The secret's out: Seven waters near Rangeley now open to ice fishing

·5 min read

Jan. 16—TOWNSHIP D — It was 1 degree on the outskirts of Rangeley last Saturday. And on certain ice fishing ponds where the wind was whipping, exposed fingers froze quickly.

But at Beaver Pond a half hour outside Rangeley, the Buzzell party was in high spirits four hours into an outing to a newly opened ice fishing pond. That's despite the fact that when they arrived an hour after sunrise, their pop-up ice shack broke — leaving them without protection from the Arctic elements.

"It's a long story," said Jayson Buzzell of Greene with a laugh.

The group's spirits remained high because they were the only fishermen on one of seven ponds recently opened to ice fishing in the Rangeley Lakes Region, a part of the state with few ice fishing options.

The Rangeley region boasts 119 of the state's nearly 600 Maine Heritage Fish Waters, which have wild brook trout or Arctic charr and have never been stocked or stocked in at least 25 years. Previously, the region had less than 30 waters open to ice fishing compared to southern and central Maine, where all waters are open year round.

In western Maine, biologists have worked to protect wild trout fisheries and some stocked fisheries from added fishing pressure.

This winter, however, in response to high demand, state biologists opened seven additional ponds — roughly a third more of the region's waters — to ice fishing, all of which are stocked. All seven likely have not been fished in the winter in over a century, said Liz Thorndike, the state fisheries resource supervisor in the region.

The first fish and game law book was published by the state in 1893, and Thorndike said as far as biologists can tell, the new waters have not been open to ice fishing since then.

"We continue to get requests for ice fishing opportunity in the region," Thorndike said. "These new ice fishing waters were carefully selected and reviewed to increase fishing opportunities, while not posing any adverse risk to native fish populations."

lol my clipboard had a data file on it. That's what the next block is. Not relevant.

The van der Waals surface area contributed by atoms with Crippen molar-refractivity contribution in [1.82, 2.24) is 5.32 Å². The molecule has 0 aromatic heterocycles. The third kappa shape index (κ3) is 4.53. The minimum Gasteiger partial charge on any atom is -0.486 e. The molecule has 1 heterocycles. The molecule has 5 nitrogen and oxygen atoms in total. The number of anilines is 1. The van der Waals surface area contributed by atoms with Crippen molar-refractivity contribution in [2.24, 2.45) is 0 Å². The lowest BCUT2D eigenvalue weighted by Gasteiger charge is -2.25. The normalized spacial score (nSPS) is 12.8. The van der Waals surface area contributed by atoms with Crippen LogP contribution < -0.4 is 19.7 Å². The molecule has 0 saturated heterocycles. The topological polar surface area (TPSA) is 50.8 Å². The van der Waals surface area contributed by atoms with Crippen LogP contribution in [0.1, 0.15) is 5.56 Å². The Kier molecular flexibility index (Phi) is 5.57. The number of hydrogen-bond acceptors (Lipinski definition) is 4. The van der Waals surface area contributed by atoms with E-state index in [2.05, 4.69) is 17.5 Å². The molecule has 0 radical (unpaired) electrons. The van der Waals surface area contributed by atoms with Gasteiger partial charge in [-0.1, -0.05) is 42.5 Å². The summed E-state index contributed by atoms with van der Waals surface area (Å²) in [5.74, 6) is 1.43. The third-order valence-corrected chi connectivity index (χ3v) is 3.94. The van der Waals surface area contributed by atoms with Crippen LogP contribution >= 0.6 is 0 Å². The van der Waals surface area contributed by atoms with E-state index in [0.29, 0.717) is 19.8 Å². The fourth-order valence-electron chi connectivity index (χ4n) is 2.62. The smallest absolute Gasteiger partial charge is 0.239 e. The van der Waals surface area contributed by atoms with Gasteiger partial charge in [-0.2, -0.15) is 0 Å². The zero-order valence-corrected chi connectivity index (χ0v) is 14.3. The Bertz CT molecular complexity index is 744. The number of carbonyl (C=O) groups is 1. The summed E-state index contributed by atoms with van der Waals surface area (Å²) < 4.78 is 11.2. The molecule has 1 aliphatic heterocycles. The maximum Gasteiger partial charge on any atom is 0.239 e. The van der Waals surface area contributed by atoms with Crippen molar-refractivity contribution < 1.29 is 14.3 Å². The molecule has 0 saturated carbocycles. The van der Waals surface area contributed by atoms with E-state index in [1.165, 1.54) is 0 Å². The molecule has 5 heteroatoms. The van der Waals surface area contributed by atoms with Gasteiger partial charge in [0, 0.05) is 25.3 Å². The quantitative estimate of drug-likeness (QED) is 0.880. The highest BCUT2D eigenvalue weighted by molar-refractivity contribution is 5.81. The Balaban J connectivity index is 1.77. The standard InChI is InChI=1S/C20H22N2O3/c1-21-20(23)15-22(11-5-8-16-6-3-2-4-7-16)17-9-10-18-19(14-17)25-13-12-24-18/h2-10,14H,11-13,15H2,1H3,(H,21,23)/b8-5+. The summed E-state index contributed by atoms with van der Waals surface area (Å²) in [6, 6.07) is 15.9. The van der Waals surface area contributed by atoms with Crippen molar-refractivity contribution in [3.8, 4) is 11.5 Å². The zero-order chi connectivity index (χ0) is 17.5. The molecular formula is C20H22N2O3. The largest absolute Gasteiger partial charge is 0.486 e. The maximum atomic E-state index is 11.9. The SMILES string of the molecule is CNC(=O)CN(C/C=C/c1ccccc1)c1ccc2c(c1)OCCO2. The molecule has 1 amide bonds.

The Rangeley region is a vast area of the state — about 4,300 square miles, or four-fifths the size of Connecticut.

Six of the seven new waters are within 25 miles of Rangeley, with Austin Pond near Bingham the outlier. All but two take some work to get there, either hiking or snowmobiling in. The idea was to provide more opportunity for more people — but still keep the fishing pressure low.

"They're pretty remote. We don't anticipate high use," Thorndike said. "The waters you can walk to tend to get a lot of use. These waters we anticipate a couple of parties, potentially 30 people, instead of hundreds."

Sandy River Ponds and Beaver Pond are the two that offer easy access because they are situated by major roads. Sandy River Ponds in Sandy River Plantation is just off Route 4 and Beaver Pond in Township D is beside Route 17, just past the Height of Land.

The other four waters near Rangeley are Lincoln Pond, Loon Lake, Pepperpot Pond and Toothaker Pond.

Thorndike said it will take a while for word to get out — as it often does when new ice fishing waters come online.

"If people have 2021 fishing books and not the 2022 fishing law books, then they're not going to know about the new waters," said Mert Buzzell, a fishing and hunting guide who came to fish Beaver Pond last weekend.

Buzzell, a Registered Maine Guide who rents cabins to fishermen, hunters and snowmobilers, said the new waters will be an instant draw for visiting snowmobilers.

"I get calls all the time from snowmobilers staying in our cabins, asking where they can ice fish," Buzzell said.

Buzzell's son, Jayson, came up from Greene to fish the region for the first time on Jan. 8. Jayson Buzzell ice fishes around his home in Greene four days a week — but fishes near his parents' sporting camp near Rangeley only in the summer.

"We saw the post about it by the River's Edge (Sport), the fishing outfitter in town. I don't think we would have known if we had not seen the post," Jayson Buzzell said.

Last Saturday by midmorning at Sandy River Ponds, not a single ice fisherman was on the frozen water — but about a dozen ice traps were set out by those in two nearby trucks parked within view.

The large party of a half dozen ice fishermen took shelter in the trucks as they watched for flags flying. Josh Therrien and Colby Varney, two in the party from Turner, said it was worth being there in the frigid temperatures to try the new waters.

About a half hour from Rangeley where Mount Blue Pond in Avon opened to ice fishing in 2016, ice fishermen were out early in the frigid temperatures. The pond has become a favorite spot for locals, sometimes drawing as many as 70 on a weekend. Four people who came last Saturday didn't know about the newly opened waters, but seemed eager to try them.

"For sure I will try them. This is convenient. It's near our camp. But I'd like to mix it up. It's good exercise and it gets you outside," said Heidi Whittier, a nursing student from New Gloucester who was on school break at her family's camp. She came out at 4 a.m. to ice fish from a pop-up shack with her dog.

Tyler Everett and his father, Dan, traveled two-and-a-half hours from Standish to fish at Mount Blue Pond. They said the waters in the Rangeley region freeze well before the ones in southern Maine — and offer more trout and salmon fishing, making it worth the trip.

Traveling a bit farther north to fish the newly opened waters was a no-brainer, they said.

"You can get out on the ice here earlier up here. You feel safer. There's still a lot of open water in southern Maine," Tyler Everett said. "And it's not bad — you stop and get a breakfast sandwich and you can be here by 8. We absolutely will try the new waters."

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